Wednesday, February 18, 2009

Give up art and save the starving?

If art and design is understood as the expression and reflection of a particular set of values, systems and interests, then most artistic practice today tends to express the interests of the class that controls and profits from society — the bourgeois or corporate class and their markets. It is these interests that dominate and control the standards of value in art — that defines its emphasis, and excludes its more subversive, egalitarian alternatives. Likewise, when our society places so much importance on the individual, technical virtuosity of an artist instead of the social motivations and commitments of that artist, one doesn’t have to look much further than the world of art and culture in our society to see where fascism breeds.

These are heavy and rather confrontational definitions of mainstream art, but one only needs to experience the fishbowl of a typical art opening to take them as truisms.

But what of alternatives? For practitioners of a completely different kind of art, these dominant understandings make using the term ‘artist’ rather problematic. Are we artists, or something else? Should we separate ourselves from the term ‘art’ altogether — or reclaim it for an entirely new set of standards and values, values in tune with our political, social and economic realities? Or, do we completely destroy the separation of art and everyday life, as the Situationists tried before us? Do we take it one step further, to ‘give up art and save the starving’, to ‘paint all the paintings black and celebrate dead art’, as Tony Lowe would have us do. And why not? Capitalism and the global financial crisis continues its drunken march of exploitation, playing havoc with the millions of working people who always suffer the effects of the hangover while never being invited to the party. For practitioners truly willing to empower more than just themselves — the barricades — and not the gallery, may be the new canvas on which to create.

Of course, practitioners with any kind of decent analysis should already be ‘on the barricades’. Cultural production plays an integral role in the current way of life — it is the means by which a monopoly of content and control by a few over the many is kept in check. Consumption, and the spectacle of consumption, contribute to the alienation and social poverty we currently experience. And yes, that includes hip, avant-garde, ‘edgy’, political work supposedly with ‘something to say’ while continuing to hang upon the white (or brick) walls (or pages) of our capitalist utopia.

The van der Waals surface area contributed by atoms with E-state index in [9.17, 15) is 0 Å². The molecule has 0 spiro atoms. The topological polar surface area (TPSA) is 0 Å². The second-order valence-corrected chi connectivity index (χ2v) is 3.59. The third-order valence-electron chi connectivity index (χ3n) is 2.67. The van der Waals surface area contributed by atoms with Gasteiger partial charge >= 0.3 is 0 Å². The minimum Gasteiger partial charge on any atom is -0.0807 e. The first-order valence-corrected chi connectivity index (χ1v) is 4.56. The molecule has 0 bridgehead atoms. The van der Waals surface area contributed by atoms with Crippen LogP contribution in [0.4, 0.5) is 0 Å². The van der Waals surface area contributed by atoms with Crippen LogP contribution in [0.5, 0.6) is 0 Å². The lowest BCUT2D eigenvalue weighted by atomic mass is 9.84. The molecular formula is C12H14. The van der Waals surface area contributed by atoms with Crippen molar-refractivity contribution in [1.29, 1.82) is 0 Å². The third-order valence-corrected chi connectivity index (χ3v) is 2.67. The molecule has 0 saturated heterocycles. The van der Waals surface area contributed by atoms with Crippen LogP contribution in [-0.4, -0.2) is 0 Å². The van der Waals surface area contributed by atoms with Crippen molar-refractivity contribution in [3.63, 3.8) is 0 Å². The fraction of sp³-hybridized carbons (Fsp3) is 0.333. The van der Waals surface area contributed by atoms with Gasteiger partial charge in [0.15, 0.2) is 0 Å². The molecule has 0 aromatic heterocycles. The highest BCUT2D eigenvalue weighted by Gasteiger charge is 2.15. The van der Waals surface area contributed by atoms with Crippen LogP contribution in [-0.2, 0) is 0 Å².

If we decide not to leave art for dead, and instead embrace its omnipotent potential for radical, social change — it will be important to collectively create perspectives and values which clearly illustrate the realities of everyday, working life, and the possibilities of libertarian alternatives. Rearrangement of our institutions — cultural ones included — is simply evasive. A tree that has turned into a club cannot be expected to put forth leaves. Any artistic practice short of advocating the abolishment of capitalism and replacing it with logic, frankly, should be left to die.

Alec Icky Dunn, Thicket. 1 color block print.


James David said...

You're quite right that capitalism has us in its snares more and more. There's even a whole discourse surrounding the "creative industries" that encourages our participation in constructing/maintaining neoliberalism. However, I see carving out a space within existing institutions for libertarian and social practices as a lived expression the adage that we should "build the new world in the shell of the old." More, I think that those practices that implicitly espouse such politics are successful for being doubly subversive, or at least convincing enough that the alternative that they posit is worth material support. At times, I am also tempted to buck all but those strategies that are explicitly anti-capitalist, but I've come to think that one of the most appealing aspects of activist art is its ability to change without necessarily following the reductionist course. The question becomes one of how to change the conditions of creativity (as you ask) and collectivism (as you offer in practice) carries a lot of potential... it's just a matter of how broadly we conceive of our collective identities.

Jared Davidson said...

Thanks James, thats a nice touch.

I totally agree with the maxim 'build the new world in the shell of the old', but that depends on what we are building of course! To critique the system while continuing to support the system (through, say, showing work in a gallery, making profit off our work, solely working alone etc etc) then what we are actually doing is 'reproducing the old in the shell of the old!' Of course, its near impossible to not reproduce the system we grew up and were socialised within, but not exploring truly new ways of operating, with new values and new perspectives — and instead falling back on the safe space of the gallery while we try to do that — is something we should actively try and avoid.

Your last sentence is a goodie, thank you.

Anonymous said...

Thanks for the post and the website.
i would like to translate the text to Hebrew and post on the online magazine Ma'arav.
I think it would important to bring this discussion on capitalism and art to our readers.
Please contact me to know if that is possible and if you have any questions about our agenda.
Ronen Eidelman